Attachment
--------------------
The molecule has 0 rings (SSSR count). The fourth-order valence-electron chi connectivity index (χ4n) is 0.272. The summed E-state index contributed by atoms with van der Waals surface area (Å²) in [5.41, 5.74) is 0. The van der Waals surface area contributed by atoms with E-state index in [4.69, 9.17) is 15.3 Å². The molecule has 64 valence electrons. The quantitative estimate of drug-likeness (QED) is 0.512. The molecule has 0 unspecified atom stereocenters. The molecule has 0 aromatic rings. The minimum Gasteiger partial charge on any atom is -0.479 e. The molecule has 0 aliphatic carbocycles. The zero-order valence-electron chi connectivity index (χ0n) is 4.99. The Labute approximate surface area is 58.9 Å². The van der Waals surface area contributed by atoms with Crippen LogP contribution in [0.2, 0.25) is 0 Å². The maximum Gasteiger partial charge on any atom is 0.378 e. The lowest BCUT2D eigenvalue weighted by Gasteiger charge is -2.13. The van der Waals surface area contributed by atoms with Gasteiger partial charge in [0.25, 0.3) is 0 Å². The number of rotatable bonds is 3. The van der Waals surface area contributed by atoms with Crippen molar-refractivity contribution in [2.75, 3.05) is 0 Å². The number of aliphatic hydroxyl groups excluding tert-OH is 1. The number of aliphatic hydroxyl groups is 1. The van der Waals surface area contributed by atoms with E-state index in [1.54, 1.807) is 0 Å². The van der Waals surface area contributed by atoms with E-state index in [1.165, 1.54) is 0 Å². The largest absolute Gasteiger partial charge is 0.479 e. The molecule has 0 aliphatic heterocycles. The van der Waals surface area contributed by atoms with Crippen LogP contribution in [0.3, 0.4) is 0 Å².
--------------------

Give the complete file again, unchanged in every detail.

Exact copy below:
The molecule has 0 rings (SSSR count). The fourth-order valence-electron chi connectivity index (χ4n) is 0.272. The summed E-state index contributed by atoms with van der Waals surface area (Å²) in [5.41, 5.74) is 0. The van der Waals surface area contributed by atoms with E-state index in [4.69, 9.17) is 15.3 Å². The molecule has 64 valence electrons. The quantitative estimate of drug-likeness (QED) is 0.512. The molecule has 0 unspecified atom stereocenters. The molecule has 0 aromatic rings. The minimum Gasteiger partial charge on any atom is -0.479 e. The molecule has 0 aliphatic carbocycles. The zero-order valence-electron chi connectivity index (χ0n) is 4.99. The Labute approximate surface area is 58.9 Å². The van der Waals surface area contributed by atoms with Crippen LogP contribution in [0.2, 0.25) is 0 Å². The maximum Gasteiger partial charge on any atom is 0.378 e. The lowest BCUT2D eigenvalue weighted by Gasteiger charge is -2.13. The van der Waals surface area contributed by atoms with Gasteiger partial charge in [0.25, 0.3) is 0 Å². The number of rotatable bonds is 3. The van der Waals surface area contributed by atoms with Crippen molar-refractivity contribution in [2.75, 3.05) is 0 Å². The number of aliphatic hydroxyl groups excluding tert-OH is 1. The number of aliphatic hydroxyl groups is 1. The van der Waals surface area contributed by atoms with E-state index in [1.54, 1.807) is 0 Å². The van der Waals surface area contributed by atoms with E-state index in [1.165, 1.54) is 0 Å². The largest absolute Gasteiger partial charge is 0.479 e. The molecule has 0 aliphatic heterocycles. The van der Waals surface area contributed by atoms with Crippen LogP contribution in [0.3, 0.4) is 0 Å².